Most collectors going for a full run of Amazing Spider-Man will probably identify ASM #28 as the bane of their existence. Not because it’s a particularly hard to find issue, or even all that expensive (relative to earlier issues of the series, of course). They’re probably cursing that issue because of that stupid black cover.
Those of you who have had experience chasing this issue down know exactly what I’m talking about. That black cover, with even the slightest amount of creasing and wear and tear makes the entire issue look like total garbage. For someone like me who’s chasing after lower-grade, but still visually respectable copies of Amazing Spider-Man, it’s nearly impossible to find an acceptable-looking ASM #28. During moments where I think deep thoughts about comic books, I’ll question the genesis of this cover and the person at Marvel who signed off on it. But then I remember that in 1965 when this issue was first released, nobody had an inkling that these little kid books would be worth hundreds and thousands of dollars. This black, ominous cover is actually quite visually striking when compared to the first 27 issues of the title and I’d wager that kids (and adults) picking out a comic book at the candy store were probably blown away by something that looked so different from every other comic book on the rack.
But that justification doesn’t change the difficulty of finding a decent copy of this issue. Even for those of you who aren’t ASM completists – it’s a key issue of from the series and in Marvel history. Not only is it the first appearance of the villain Molten Man, but it also marks Peter Parker’s high school graduation – a milestone event that marked the transition of Marvel’s most famous superhero from anguished teenager to troubled adult. So if you’re a Spidey fan at all and a comic book collector, you’re bound to cross paths with this issue at some point.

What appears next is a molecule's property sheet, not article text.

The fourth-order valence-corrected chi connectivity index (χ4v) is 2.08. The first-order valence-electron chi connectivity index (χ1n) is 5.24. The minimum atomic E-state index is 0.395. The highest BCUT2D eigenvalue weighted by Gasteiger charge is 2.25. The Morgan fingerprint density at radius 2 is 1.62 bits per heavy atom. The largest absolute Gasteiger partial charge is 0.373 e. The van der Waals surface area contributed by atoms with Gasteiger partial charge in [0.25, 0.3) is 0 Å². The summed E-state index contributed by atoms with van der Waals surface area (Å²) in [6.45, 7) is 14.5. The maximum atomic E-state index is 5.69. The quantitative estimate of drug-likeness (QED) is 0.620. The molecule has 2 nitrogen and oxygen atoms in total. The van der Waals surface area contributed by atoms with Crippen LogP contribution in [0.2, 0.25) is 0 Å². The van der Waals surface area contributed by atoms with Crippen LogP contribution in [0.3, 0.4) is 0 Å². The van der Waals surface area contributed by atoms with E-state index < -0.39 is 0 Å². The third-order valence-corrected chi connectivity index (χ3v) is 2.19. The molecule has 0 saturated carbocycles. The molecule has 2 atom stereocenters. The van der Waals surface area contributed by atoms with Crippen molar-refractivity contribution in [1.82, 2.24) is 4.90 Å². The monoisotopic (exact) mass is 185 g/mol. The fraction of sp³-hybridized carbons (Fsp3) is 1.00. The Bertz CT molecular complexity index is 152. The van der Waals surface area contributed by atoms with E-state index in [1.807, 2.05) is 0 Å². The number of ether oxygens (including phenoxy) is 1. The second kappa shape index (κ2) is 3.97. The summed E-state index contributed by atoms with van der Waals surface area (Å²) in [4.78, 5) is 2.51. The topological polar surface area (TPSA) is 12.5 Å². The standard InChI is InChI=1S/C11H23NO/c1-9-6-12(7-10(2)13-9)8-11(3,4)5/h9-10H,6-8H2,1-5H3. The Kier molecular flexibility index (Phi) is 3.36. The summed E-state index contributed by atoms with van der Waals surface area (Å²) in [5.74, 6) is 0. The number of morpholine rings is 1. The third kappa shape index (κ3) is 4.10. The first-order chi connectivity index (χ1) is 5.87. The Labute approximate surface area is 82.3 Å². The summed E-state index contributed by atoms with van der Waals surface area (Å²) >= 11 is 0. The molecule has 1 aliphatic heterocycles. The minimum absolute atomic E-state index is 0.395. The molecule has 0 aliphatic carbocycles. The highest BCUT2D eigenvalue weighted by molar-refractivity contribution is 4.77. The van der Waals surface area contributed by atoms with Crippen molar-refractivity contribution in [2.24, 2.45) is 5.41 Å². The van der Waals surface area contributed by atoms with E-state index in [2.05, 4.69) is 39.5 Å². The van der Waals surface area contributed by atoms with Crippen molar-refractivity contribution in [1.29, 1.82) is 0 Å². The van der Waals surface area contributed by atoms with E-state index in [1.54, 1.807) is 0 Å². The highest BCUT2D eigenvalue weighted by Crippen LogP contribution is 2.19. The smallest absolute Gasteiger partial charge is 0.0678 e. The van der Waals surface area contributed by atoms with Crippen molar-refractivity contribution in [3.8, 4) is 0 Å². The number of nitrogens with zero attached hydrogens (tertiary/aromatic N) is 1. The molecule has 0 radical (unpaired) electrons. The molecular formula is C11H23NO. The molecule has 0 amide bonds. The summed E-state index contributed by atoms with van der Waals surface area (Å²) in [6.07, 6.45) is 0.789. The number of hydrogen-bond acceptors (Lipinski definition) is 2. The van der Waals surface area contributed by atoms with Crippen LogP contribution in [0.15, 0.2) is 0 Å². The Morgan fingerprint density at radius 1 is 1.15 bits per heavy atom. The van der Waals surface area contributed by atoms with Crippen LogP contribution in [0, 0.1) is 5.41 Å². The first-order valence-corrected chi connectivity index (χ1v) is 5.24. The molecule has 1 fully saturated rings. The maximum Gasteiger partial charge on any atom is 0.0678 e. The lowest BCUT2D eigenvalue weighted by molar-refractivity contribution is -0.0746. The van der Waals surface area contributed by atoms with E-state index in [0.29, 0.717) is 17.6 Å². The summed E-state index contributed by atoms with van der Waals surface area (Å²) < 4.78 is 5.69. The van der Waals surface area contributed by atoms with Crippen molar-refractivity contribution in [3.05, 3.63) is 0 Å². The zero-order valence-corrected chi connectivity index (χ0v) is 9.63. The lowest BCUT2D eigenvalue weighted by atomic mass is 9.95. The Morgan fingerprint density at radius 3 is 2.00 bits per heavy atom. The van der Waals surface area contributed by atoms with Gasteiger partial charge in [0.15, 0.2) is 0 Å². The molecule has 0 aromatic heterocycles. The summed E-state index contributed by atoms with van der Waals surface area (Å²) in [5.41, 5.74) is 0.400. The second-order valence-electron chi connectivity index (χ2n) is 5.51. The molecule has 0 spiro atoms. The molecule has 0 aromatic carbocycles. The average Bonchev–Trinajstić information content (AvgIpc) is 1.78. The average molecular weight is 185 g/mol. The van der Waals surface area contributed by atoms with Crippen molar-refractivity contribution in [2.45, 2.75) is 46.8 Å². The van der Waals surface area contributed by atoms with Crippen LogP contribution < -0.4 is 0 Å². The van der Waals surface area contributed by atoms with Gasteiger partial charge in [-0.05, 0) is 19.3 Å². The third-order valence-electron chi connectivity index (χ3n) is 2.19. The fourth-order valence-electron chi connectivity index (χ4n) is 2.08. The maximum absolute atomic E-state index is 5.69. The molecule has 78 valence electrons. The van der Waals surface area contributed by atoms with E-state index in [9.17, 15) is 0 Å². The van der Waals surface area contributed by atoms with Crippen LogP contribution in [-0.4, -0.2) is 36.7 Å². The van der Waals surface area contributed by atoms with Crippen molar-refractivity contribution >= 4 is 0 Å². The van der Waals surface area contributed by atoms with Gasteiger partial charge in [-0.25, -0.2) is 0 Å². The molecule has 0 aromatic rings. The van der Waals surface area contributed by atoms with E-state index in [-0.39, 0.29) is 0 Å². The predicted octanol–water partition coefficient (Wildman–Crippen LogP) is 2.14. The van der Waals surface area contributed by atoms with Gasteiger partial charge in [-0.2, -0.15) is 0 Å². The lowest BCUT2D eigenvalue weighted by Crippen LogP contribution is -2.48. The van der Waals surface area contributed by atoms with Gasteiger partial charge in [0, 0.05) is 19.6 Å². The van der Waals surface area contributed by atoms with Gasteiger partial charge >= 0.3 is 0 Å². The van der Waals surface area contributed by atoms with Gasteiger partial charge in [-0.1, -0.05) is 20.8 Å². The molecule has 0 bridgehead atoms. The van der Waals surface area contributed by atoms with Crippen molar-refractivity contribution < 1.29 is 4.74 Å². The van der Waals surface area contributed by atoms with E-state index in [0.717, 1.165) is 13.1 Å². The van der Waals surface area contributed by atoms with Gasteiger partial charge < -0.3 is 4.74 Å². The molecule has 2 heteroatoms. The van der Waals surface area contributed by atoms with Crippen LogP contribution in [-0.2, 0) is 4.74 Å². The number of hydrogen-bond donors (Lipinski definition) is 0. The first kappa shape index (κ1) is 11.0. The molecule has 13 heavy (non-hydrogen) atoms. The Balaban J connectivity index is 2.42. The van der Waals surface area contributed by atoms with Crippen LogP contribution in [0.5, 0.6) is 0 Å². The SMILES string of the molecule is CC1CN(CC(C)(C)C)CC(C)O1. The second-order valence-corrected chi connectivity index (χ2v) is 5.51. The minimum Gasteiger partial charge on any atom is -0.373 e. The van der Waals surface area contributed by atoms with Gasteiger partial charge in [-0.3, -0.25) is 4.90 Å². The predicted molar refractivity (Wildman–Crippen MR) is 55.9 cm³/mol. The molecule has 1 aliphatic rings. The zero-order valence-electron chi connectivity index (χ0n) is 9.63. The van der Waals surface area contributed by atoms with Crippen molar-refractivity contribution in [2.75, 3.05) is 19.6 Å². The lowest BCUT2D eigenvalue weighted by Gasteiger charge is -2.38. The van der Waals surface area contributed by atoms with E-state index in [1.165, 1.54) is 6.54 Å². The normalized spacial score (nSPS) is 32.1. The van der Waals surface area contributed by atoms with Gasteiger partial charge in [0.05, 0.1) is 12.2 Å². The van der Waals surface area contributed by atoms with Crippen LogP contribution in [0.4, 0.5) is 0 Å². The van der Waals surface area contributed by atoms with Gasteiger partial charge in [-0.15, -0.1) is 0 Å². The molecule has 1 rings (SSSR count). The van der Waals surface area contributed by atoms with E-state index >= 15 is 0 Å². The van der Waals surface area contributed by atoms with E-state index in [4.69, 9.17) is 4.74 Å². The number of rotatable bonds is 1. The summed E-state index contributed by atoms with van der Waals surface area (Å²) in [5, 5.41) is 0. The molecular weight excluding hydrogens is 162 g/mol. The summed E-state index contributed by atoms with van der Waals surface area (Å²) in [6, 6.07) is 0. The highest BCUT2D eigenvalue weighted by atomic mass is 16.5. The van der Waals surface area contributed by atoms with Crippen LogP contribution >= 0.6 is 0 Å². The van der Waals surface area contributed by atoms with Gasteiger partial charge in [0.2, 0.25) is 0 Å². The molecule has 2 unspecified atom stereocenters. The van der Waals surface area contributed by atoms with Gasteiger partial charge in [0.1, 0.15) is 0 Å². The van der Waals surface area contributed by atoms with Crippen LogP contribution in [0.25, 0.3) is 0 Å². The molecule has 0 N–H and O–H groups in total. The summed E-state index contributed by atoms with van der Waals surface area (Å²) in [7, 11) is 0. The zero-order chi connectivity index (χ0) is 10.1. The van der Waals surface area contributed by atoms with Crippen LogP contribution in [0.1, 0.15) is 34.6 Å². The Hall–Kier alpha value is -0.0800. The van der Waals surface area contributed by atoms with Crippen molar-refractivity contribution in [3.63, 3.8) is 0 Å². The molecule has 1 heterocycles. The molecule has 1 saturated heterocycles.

What makes the story of my acquisition of this issue all the more impressive is despite how difficult it is to find a decent looking low-grade copy, I actually played no role in the purchase of this comic. It was a gift from my wife for our second wedding anniversary.
To say I was surprised to receive this specific issue of ASM was a bit of an understatement. As I was opening the gift (it was our “cotton” anniversary so per the rules my wife and I instituted, the comic book was wrapped in a cotton gift – in this case a sweatshirt) and started to recognize that troubling black cover, I instantly started to get nervous. I appreciated what my wife was trying to do here, but if she ended up botching the purchase of this comic book, I would have a hard time concealing the look of angst on my face. She had just started to buy me comic books as presents a year earlier and she was still learning the nuances/terminology of the grading/pricing process.
But she absolutely nailed it. In fact, I wouldn’t have picked a better looking low-grade ASM #28 myself. There’s a little bit of a spine roll which detracts, and the pages on the inside are their crispest and whitest, but she managed to find a VG copy with a very respectable looking cover. So instead of this issue being one of the “regrets” in my collection, its instead one I brandish with a sense of pride – not just for myself, but for the woman who learned quickly and found it for me.
It’s worth adding for you collectors out there that having a spouse/girlfriend/loved one be so competent at picking up comic books for you for holidays and such is incredibly refreshing. Because of this experience, when I get asked that ever-annoying question, “what do you want for X holiday,” I can just simply point to my list of remaining ASM issues and my wife can determine from there if that’s the direction she wants go without any interference from me. Anytime she picks up a comic book for me, I still view it as a shocking surprise – this whole thing is my childish collection and I understand if she doesn’t want to be an active participant. But at least the shock is from the quality of the gift itself, and not because I’m secretly wondering if some huckster sold her a bag of beans off the back of a truck and called it Amazing Fantasy #15.
All images from Amazing Spider-Man #28: Stan Lee & Steve Ditko